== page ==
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Wednesday, August 25,2010

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There goes the neighborhood

by Readers

There goes the neighborhood


I generally enjoy your publication and will pick up a copy whenever I see a new edition. However, I’m writing in regard to the recent article in the City Pulse by Neal McNamara entitled "The New Tycoon (8/18/10)". Here’s the first paragraph:


“On the day that Rochelle Rizzi first saw the grand, brick Old Town house along Pine Street in Lansing it was "complete construction zone." The 6,000-square-foot Colonial Revival house, formally known as Old Town Manor, was once the home of the superintendent of the School for the Blind but had been vacant more than a decade. Rizzi was on a quest to find the perfect space for her marketing firm, Rizzi Designs, and when she stepped inside, she knew she had found the right place. ‘I knew which furniture was going to be in what room,’ she remembers. ‘It just seemed like a great fit.’”


The article goes on to refer to "Old Town Manor" a couple of more times. As a long time resident of the area, I wonder where Mr. McNamara got his facts. First, Pine Street is not in Old Town. According to the Old Town Commercial Association Bylaws most recent revision (Feb. 4, 2010), the westernmost border of Old Town is Seymour Street. Second, if there is something more formal than Ms. Rizzi calling the house in which she conducts business "Old Town Manor", I’d like to know where to find it so that I may obtain a copy for myself.


This may seem like semantics to some, however, erroneously indicating that a business is within the boundaries of a neighborhood denigrates the actual neighborhood where it resides by ignoring that neighborhood’s existence. While the business in question may belong to the Old Town Commercial Association, it is actually domiciled within the boundaries of the Old Forest Neighborhood. Several attempts have been made to make this point clear to Ms. Rizzi and to request that she include mention of these facts when referring to her business’ location to the press.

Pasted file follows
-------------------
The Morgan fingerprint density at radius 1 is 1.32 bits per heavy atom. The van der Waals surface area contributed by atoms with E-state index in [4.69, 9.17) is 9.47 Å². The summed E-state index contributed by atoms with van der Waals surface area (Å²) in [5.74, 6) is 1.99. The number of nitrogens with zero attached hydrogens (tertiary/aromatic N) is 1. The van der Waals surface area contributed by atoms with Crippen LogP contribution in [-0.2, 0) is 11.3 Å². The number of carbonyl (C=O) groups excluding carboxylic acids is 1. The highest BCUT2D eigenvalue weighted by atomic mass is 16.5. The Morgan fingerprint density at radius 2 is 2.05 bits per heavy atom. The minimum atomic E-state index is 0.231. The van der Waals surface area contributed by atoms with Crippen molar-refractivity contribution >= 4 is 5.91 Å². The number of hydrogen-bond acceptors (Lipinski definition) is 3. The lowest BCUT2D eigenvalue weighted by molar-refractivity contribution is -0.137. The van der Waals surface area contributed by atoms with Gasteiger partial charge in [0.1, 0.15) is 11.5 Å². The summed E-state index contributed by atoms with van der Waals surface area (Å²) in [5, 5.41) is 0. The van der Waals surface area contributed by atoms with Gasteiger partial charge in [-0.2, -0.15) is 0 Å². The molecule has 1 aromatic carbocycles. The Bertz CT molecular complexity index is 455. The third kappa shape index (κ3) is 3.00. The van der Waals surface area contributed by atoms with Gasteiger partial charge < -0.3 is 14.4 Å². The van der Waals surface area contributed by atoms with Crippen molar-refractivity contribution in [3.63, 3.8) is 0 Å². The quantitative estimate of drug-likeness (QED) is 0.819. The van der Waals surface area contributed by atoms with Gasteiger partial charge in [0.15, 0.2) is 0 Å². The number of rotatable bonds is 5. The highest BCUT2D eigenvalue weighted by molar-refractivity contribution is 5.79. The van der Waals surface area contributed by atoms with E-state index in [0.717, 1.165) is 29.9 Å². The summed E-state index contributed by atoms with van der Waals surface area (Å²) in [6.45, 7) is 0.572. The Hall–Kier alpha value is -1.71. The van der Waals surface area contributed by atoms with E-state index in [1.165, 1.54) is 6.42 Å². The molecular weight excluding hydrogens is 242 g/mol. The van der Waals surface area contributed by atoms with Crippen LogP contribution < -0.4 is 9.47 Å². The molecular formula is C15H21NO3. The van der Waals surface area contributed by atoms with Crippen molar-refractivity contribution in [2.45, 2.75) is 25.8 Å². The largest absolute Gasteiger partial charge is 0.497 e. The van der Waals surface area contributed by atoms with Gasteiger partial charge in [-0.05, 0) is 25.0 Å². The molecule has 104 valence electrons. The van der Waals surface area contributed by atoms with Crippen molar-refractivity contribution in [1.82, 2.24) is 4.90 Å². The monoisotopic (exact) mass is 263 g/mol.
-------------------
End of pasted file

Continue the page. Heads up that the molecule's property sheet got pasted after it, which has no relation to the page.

Old Forest is a large, diverse and vibrant neighborhood spanning from the west side of Seymour street to the east side of Martin Luther King, from the north side of Saginaw to the south side of Willow. Squarely within the midst of these boundaries lies the former School For the Blind property that Rizzi Designs shares with an excellent charter school and soon to come, the Ingham County Land Bank, which is currently refurbishing the old library building. Also encompassed are several churches and other businesses, which call Old Forest home.


I realize this is a bit off the point that Mr. McNamara was trying to make with his article but I would expect that ALL of the facts contained therewithin would be accurate — especially those within his opening paragraph. In light of this, I would think a correction to this article should be forthcoming in the next edition of the City Pulse. Thank you.


— Kevin Webb, Lansing

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